Pesticides and Proposition 65
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What is Proposition 65?
Proposition 65, officially known as the "Safe Drinking Water and Toxic Enforcement Act," was approved by California voters in 1986. Proposition 65 is based on the premise that the public and workers have a right to be informed about exposures to chemicals that are known to the state to cause cancer, birth defects, or other reproductive harm.
The California Environmental Protection Agency's Office of Environmental Health Hazard Assessment (OEHHA) is the lead agency responsible for carrying out Proposition 65. OEHHA gets input and comments from the Department of Pesticide Regulation (DPR), other agencies, and interested parties to ensure the "best scientific" information is used in listing chemicals. For additional information on OEHHA’s implementation of Proposition 65, visit OEHHA’s Web site at www.oehha.ca.gov, then click on Proposition 65, or call (916) 445-6900.
What does Proposition 65 require?
Proposition 65 requires the Governor to maintain and publish a list of chemicals that are known to the state to cause cancer, birth defects, or other reproductive harm. The list, which must be updated at least once a year, covers a wide range of chemicals which are sometimes in products we use, such as dyes, solvents, drugs, food additives, by-products of certain processes, and pesticides. Some of these chemicals are naturally occurring, some are added to common household products, and some are used only in specific industrial applications.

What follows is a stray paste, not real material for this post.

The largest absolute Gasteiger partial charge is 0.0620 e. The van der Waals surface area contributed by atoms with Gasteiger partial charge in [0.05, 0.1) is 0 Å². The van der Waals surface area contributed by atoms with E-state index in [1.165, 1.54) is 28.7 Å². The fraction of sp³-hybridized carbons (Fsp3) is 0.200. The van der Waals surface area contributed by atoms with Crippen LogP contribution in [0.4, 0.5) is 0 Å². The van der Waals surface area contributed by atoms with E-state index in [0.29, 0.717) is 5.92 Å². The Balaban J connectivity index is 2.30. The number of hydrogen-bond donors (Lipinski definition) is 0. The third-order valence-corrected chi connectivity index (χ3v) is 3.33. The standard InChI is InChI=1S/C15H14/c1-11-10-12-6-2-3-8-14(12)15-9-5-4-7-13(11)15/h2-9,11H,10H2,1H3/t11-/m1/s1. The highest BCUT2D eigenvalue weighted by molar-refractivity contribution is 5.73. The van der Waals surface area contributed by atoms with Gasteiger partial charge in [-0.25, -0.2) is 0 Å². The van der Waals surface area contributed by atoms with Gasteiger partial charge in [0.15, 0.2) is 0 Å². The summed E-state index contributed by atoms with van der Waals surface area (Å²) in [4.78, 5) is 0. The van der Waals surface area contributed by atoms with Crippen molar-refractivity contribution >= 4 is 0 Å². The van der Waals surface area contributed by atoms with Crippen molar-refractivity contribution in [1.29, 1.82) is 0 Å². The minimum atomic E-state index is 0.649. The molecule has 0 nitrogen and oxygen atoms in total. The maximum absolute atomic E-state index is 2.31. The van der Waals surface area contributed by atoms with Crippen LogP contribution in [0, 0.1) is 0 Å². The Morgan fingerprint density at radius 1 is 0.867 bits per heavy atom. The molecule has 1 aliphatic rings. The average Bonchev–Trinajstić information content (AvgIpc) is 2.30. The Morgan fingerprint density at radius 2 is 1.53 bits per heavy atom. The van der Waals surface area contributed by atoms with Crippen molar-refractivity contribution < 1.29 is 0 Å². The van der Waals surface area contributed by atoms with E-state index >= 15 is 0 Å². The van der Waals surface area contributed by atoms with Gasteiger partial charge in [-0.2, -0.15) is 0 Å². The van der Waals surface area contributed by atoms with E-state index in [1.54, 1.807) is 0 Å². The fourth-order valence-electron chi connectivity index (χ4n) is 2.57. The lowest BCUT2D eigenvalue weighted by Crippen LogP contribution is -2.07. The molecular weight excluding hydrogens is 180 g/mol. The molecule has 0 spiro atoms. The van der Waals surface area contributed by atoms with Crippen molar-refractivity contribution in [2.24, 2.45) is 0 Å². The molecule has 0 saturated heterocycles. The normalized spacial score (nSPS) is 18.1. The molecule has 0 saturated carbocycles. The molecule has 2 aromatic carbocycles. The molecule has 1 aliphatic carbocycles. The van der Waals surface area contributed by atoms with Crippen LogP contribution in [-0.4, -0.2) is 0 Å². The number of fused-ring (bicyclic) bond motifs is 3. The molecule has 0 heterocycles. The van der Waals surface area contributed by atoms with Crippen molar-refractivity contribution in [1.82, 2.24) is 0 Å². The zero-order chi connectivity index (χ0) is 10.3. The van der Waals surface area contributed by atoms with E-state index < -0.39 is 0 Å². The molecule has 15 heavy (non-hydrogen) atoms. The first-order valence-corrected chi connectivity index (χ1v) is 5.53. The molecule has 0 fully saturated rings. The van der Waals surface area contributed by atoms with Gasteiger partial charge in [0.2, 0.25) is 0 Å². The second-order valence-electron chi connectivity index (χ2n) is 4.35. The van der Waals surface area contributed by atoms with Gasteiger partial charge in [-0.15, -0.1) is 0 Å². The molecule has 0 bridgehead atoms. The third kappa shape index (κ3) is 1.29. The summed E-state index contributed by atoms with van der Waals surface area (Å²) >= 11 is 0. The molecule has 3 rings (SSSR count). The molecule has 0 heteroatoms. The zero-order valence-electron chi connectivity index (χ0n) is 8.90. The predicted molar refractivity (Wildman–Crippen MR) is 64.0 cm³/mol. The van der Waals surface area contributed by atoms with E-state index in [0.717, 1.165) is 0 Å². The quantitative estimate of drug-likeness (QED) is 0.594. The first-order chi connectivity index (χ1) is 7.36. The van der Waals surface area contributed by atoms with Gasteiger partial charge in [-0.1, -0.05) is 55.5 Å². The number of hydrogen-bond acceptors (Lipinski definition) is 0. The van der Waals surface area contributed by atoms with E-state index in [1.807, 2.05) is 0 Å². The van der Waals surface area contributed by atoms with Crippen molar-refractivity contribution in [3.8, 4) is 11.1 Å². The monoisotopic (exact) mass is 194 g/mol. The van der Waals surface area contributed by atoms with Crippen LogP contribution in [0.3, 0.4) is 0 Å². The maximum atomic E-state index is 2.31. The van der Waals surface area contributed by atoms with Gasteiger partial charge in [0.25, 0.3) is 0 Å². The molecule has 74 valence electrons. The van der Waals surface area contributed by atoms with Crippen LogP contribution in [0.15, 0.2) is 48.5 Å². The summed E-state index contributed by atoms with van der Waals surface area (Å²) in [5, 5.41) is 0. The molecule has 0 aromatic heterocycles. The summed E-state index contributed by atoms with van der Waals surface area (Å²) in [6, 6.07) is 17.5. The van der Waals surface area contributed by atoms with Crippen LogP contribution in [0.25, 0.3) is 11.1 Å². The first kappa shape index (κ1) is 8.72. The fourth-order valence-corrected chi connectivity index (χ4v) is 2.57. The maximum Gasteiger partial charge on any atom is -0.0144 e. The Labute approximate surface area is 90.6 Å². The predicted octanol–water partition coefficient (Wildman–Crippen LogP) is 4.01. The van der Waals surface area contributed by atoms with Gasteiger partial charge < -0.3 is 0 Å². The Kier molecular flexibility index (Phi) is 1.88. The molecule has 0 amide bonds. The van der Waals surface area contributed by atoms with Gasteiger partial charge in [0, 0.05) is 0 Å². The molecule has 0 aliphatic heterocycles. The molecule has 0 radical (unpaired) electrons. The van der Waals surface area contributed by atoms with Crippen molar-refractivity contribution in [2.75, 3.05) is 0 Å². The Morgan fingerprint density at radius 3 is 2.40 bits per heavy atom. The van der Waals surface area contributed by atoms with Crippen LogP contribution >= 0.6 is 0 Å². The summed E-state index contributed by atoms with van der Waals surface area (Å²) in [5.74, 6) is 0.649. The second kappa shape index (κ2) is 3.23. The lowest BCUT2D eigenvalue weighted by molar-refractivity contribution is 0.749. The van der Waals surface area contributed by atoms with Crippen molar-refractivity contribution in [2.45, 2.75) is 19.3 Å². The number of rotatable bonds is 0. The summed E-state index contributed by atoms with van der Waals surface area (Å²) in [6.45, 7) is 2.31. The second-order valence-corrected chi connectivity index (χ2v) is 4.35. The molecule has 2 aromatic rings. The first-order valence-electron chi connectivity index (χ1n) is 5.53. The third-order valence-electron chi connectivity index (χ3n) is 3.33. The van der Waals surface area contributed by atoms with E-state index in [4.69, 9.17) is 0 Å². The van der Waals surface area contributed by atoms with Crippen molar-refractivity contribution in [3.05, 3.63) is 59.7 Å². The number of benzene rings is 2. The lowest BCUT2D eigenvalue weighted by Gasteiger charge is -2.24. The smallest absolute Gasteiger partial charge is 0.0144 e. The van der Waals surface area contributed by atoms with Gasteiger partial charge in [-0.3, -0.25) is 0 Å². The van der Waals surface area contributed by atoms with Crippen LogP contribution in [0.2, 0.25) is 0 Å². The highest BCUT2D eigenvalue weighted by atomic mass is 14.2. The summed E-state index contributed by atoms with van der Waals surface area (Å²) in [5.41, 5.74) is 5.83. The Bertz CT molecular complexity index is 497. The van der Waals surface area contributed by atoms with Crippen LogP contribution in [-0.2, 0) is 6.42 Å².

Pesticides on Proposition 65 List, PDF (198 kb) - Updated September 2015
How do pesticides get listed?
Chemicals - including pesticides - may be put on the Proposition 65 list in any one of three ways:
- The Governor has appointed two scientific committees to determine if a pesticide or other chemicals has clearly been shown to cause cancer, birth defects, or other reproductive harm. One committee is responsible for reviewing data for cancer-related information, and the other committee is responsible for reviewing data for developmental and reproductive toxicity. The committees consider chemicals for listing in public meetings held at least once a year.
- If a state or federal agency formally requires that a pesticide be labeled or identified as causing cancer or reproductive toxicity, it must be listed under Proposition 65 as well.